|Quotes • Headscratchers • Playing With • Useful Notes • Analysis • Image Links • Haiku • Laconic|
"The greatest animator in the world."
Ubbe Ert Iwerks (1901-1971) (pronounced "Aub", not "Oobe") was a prolific animator, director and technician, and had an important, if tangential, role in the History of Animation, and particularly in the history of Disney shorts and films. He is recognized as the co-creator of Mickey Mouse, as well as his precursor.
Iwerks and Disney first met in late 1919, both trying to make a living as artists. While they had a brief stint together for the Kansas City Film Ad Company, Walt decided to leave and start his own studio in 1922, with Ub being the first man he hired due to admiring his drawing skills, to work on his earliest cartoons, the "Newman Laugh-O-Grams". Unfortunately, Walt's fledgling studio quickly went bankrupt, with Ub going back to the Kansas City company while Walt left for Hollywood to start fresh. Circa 1924, when Walt began work on his Alice Comedies, he quickly contacted Iwerks for help, resulting in a six year partnership with him.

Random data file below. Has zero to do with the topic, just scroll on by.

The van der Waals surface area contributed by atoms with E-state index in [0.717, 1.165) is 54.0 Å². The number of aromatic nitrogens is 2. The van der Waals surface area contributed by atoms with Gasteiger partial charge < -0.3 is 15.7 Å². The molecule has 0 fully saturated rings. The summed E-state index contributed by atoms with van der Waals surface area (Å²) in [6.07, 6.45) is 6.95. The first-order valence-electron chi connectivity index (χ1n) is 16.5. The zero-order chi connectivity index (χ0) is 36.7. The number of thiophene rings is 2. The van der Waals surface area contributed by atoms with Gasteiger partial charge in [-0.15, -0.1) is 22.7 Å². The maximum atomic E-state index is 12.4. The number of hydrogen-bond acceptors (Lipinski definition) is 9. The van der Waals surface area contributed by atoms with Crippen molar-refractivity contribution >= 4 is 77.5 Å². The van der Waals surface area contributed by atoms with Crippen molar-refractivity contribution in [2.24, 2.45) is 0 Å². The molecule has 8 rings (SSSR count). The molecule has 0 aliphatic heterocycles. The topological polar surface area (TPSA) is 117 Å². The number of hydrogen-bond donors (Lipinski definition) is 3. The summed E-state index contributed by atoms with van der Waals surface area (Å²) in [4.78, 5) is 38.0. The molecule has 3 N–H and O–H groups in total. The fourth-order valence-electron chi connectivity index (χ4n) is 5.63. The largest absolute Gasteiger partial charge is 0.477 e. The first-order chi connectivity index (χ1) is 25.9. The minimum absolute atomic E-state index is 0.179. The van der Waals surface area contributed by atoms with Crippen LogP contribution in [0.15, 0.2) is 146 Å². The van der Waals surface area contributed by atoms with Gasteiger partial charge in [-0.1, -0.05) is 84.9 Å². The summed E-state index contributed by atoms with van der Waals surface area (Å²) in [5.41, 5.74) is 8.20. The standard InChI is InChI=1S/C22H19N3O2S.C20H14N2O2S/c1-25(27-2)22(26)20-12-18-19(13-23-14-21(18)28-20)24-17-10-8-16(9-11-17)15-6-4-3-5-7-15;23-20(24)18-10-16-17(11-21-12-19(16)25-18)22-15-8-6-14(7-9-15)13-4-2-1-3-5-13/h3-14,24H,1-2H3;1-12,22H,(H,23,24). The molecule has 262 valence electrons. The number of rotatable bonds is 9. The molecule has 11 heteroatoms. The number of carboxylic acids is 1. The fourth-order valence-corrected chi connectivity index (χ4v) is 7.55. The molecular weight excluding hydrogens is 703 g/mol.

Ub quickly gained a reputation among the earliest Disney animators for his drawing and animating skill--as Friz Freleng recalls "At the time, just making a character move was an accomplishment. he could make characters walk and move; he could move a house in perspective. I thought he was a genius when it came to the mechanics of animation." He was also noted for his speed, being able to crank out an impressive 700 drawings a day, beating a record set by then-fastest animator Bill Nolan.
When producer Charles Mintz swindled the bulk of Walt's animators out from him, as well as his character Oswald the Lucky Rabbit, Ub was one of the three animators that stayed loyal to Walt, and left with him to form his own studio. In two weeks, Iwerks managed to crank out the first short starring a character that he had created with Walt--an early Mickey Mouse. Soon after, he helped out Walt by animating the bulk of a prototype sound cartoon that would change the face of animation forever--Steamboat Willie.